buildOn Oakland Student Anh Vong – Why We Can’t Wait
On May 6th, 2021, buildOn hosted a virtual event featuring buildOn Oakland students, corporate leaders, artists, and supporters. At this special event, Oakland High School senior Anh shared how community service has shaped her as a leader, and she delivered a powerful message on unity, community, and taking action.
“My name is Anh Vong and I am a Senior at Oakland High. The Oakland High community is extremely diverse where the students are mostly Asian, Latino, and Black.
Even though Oakland High is diverse, there is a lot of racism and division. For example, students have split themselves up into cliques based on race. But this division doesn’t make sense to me since we should be reaching for the same goal — to create a more racially just community for future generations.
When I think about the feeling of community, I think of my Malawi trek experience. I remember feeling welcomed by the Malawi community despite our group being from different ethnic backgrounds. I saw how the Malawi community came together for one goal — to build a school and to provide an education for their kids. I thought that was beautiful. For me, this was the most exciting and heartwarming thing to see because we don’t come together in America. But in Malawi, they came together and agreed that they have to fix this right now!
They understood that change starts with unity.
When I got back from Malawi, my definition of community changed. I used to see my community as my friends and family but community is everyone — everyone surrounding you. Doing service with buildOn made me realize that there are many different communities that need help. buildOn gives me hope that more kids and the community will come together in the future.
And because of buildOn, I saw how other community members were living. For example, at the soup kitchen called St. Vincent de Paul, I was able to see some people who weren’t in the best shape. Even though you don’t have the best homes, you still have something someone else doesn’t. By working in the soup kitchen, it showed me how we should be grateful for what we have. I believe we should try to give back as best as we can and to lend a helping hand to those in need. No matter where you’re from, everyone should be equipped with the proper tools to succeed.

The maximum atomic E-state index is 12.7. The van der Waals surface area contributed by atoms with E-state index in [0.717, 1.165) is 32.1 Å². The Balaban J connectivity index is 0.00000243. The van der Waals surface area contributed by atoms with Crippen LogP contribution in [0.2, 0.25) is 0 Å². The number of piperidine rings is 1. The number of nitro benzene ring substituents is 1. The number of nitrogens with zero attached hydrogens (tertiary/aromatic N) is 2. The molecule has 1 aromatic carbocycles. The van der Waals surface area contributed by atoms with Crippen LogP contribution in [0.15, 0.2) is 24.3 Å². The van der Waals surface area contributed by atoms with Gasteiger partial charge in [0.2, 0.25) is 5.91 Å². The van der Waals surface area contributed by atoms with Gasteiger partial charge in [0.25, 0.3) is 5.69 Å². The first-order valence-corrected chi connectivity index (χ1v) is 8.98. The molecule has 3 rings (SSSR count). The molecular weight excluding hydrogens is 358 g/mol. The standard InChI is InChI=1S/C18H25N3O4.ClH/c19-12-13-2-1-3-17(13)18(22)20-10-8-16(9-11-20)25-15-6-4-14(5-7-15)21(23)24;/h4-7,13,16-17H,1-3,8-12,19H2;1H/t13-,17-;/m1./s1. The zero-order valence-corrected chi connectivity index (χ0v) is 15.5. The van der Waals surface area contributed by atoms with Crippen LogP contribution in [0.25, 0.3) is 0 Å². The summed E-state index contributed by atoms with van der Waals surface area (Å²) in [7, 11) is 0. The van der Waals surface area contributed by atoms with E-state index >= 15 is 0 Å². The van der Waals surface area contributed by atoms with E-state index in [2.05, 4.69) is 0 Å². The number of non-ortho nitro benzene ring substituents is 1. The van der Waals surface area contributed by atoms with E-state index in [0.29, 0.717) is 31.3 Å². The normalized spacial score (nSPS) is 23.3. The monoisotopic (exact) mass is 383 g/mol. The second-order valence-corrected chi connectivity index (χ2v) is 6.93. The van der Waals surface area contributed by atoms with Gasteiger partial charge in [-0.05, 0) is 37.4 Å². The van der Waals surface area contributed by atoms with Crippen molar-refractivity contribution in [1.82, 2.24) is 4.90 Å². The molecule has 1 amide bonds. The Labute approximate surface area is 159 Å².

To me, it doesn’t matter how much you have. As cheesy as it may sound, it’s about how much you can offer, like your friendship, a smile, or small acts of kindness.
Community service has helped shape me as a leader and has given me many opportunities to become a leader for the students at my school. Growing up, I only saw White people on screens, and didn’t have an Asian role model to look up to. Being able to meet the previous mayor of Oakland, Jean Quan was inspiring because she was pushing the limits on the stereotypes surrounding women and Asians. I’ve had people tell me, “Oh, you’re not fit to be a leader,” and I learned that stereotypes can be a barrier for Asians who are trying to become leaders. That’s why my passion for the possible is becoming a leader for my community.
I’m passionate about bringing awareness to the Asian hate crimes. This is important to me because I am Chinese American and most of the crimes happen in Oakland Chinatown. I want people to know that this is an issue because my parents go there every weekend and there are still people who are being ignorant and pretend that Asians don’t experience racism — but we do.
With buildOn, I did a service project where I created posters that brought awareness to this issue and to promote unity. We’ve seen racism that’s rooted in white supremacy go on for far too long. We can’t keep fighting one another. We can’t keep living in a divided community, and through buildOn, I am speaking up and raising awareness.
To me, a community is a place where you can lean back, feel accepted, and not feel judged for who you are, what you do, and what you wear. It is where we can come together and agree to building a better future.
And to have a better future, I believe we have to be anti-racist, cuturally welcoming, and embrace each other’s experiences. Even though we come from different socioeconomic backgrounds, every one of us has the power to create change. We have to unite to overcome challenges together. This is why I’m asking you, the audience, to evaluate the power you hold and if you’ve been putting in the effort to make change.
If you haven’t, start now. Thank you.”